Random posts on all sorts of things designed to inform and provoke.
The increasing terse back and forth between North and South Korean leaders has raised alarms in the world’s diplomatic centers and press rooms. While there is always a slight chance this verbal conflict will expand into something more physical, it’s more likely this tête-à-tête is largely due to new leadership in both countries setting up a baseline for future dealings. Consequently, this crisis – in its current iteration – is unlikely to venture beyond words and token actions to something more substantive.
The most recent iteration of this longstanding quarrel between the two Koreas began on 12 February when North Korea announced it had conducted an underground nuclear test – its third in seven years. Reacting to this test, Japan summoned an emergency meeting of the United Nation Security Council (UNSC) and South Korea raised the alert status of its military.
The UNSC subsequently imposed new sanctions on North Korea causing Pyongyang to threaten not just South Korea but also the United States. Furthermore, the North also nullified the 60 year old Korean War armistice and discontinued the Red Cross hot line between the two countries.
Tensions also rose as South Korea and the United States began their annual military exercises – mirrored by those in North Korea. While it’s unclear how many North Korean troops are participating in their drills, the US-South Korean exercises, which, in one form or another, will continue for the next two months, involve 2,500 US and 10,000 South Korean troops.
Consequently, I project tensions will continue for the next two months but its unlikely any significant violent incident will take place between the two countries. I base my assessment on a number of factors, the first of which is the current state of the North-South border, which, despite higher tensions, remains peaceful.
Furthermore, nationals from both countries continue to commute to the Gaesong Industrial Complex – operated in and by a largely North Korean workforce but funded by South Korea – signaling the current nature of this crisis is more verbal than explicit.
The next question then is what caused this bellicosity between the two countries. To begin with, both nations have relatively new leadership. South Korea’s new president, Park Geun-hye, recently held her inaugural cabinet meeting while North Korea’s Kim Jong-Un continues to try and live up to his father’s legacy (such as it was).
It’s most likely the latter leader supported the test and reaction to the military exercises largely to consolidate his support among the military and the country’s elite. The South’s reaction is due to the new leader’s acknowledgement that she has to project strength particularly since North Korea already “got away” with an artillery attack on a border island in 2010 that killed four South Koreans.
Hence Seoul’s comment that if a nuclear weapon was used on it, the North’s government would “evaporate from the face of the Earth.” However, reflecting the need for balance, the prime minister also said her government was working to build “trust” with its neighbor.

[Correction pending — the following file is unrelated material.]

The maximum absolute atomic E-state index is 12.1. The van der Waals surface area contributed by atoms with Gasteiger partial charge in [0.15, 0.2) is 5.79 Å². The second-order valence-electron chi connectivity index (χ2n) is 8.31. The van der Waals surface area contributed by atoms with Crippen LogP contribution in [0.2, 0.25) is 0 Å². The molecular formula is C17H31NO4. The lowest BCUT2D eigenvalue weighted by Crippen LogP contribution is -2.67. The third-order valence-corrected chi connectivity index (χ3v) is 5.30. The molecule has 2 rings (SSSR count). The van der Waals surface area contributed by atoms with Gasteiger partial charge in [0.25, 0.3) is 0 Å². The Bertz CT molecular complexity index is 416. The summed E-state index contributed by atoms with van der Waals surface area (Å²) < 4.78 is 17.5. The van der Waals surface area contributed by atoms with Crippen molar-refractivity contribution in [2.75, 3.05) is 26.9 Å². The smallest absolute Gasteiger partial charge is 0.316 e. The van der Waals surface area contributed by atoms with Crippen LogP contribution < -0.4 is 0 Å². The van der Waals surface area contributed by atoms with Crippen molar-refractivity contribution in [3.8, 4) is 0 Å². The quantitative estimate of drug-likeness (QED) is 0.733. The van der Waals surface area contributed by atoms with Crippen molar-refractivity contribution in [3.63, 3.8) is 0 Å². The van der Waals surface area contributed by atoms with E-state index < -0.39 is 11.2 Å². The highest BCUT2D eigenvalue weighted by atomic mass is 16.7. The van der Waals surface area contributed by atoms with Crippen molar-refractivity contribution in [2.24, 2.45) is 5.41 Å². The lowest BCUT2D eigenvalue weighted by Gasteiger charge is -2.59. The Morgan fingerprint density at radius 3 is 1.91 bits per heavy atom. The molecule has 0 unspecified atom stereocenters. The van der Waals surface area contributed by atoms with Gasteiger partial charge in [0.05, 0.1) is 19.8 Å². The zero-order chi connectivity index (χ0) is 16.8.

Externally, China continues to be the most influential player in this scenario. While its support for Pyongyang remains unvarnished, Beijing’s decision to support the UNSC’s sanctions gives some insight into how its strategic outlook may affect this longstanding relationship.
Reports state that China’s strategic plan is based on a growing economy. This, obviously, depends on a stable international environment – especially in its own neighborhood. Consequently, Beijing will not support any action by any nation that affects this plan.
Furthermore, China is well aware of the US’ pivot to Asia and knows that North Korea’s actions give Washington more reasons to increase its presence in the region. This reduces Chinese influence and is something the government does not want.
Finally, Japanese Prime Minister Abe has already increased his defense budget and more provocation by Pyongyang will give him more reasons to continue on this path. Given that China and Japan continue to argue over islands in the East and South China seas, the last thing Beijing wants is a stronger Japanese security presence.
China’s displeasure with Pyongyang could be delivered through a number of channels such as its political support in international forums, supplies of resources (such as food, energy and/or funds) or trade. The challenge, however, will be to find a balance between supporting the international community’s goals and North Korea’s concerns because otherwise Beijing will be left in the middle of no man’s land.
The bottom-line is that the current crisis between the two Koreas is unlikely to result in any significant military reaction. Even if there is an attack, it will be similar to the one in 2010 (not too significant) and its impact will depend entirely on reaction from South Korea and China.
The tensions will likely continue for the next few months – at least until the end of the military exercises. However, pressure from both allies and opponents, and possible carrots could easily resolve this situation.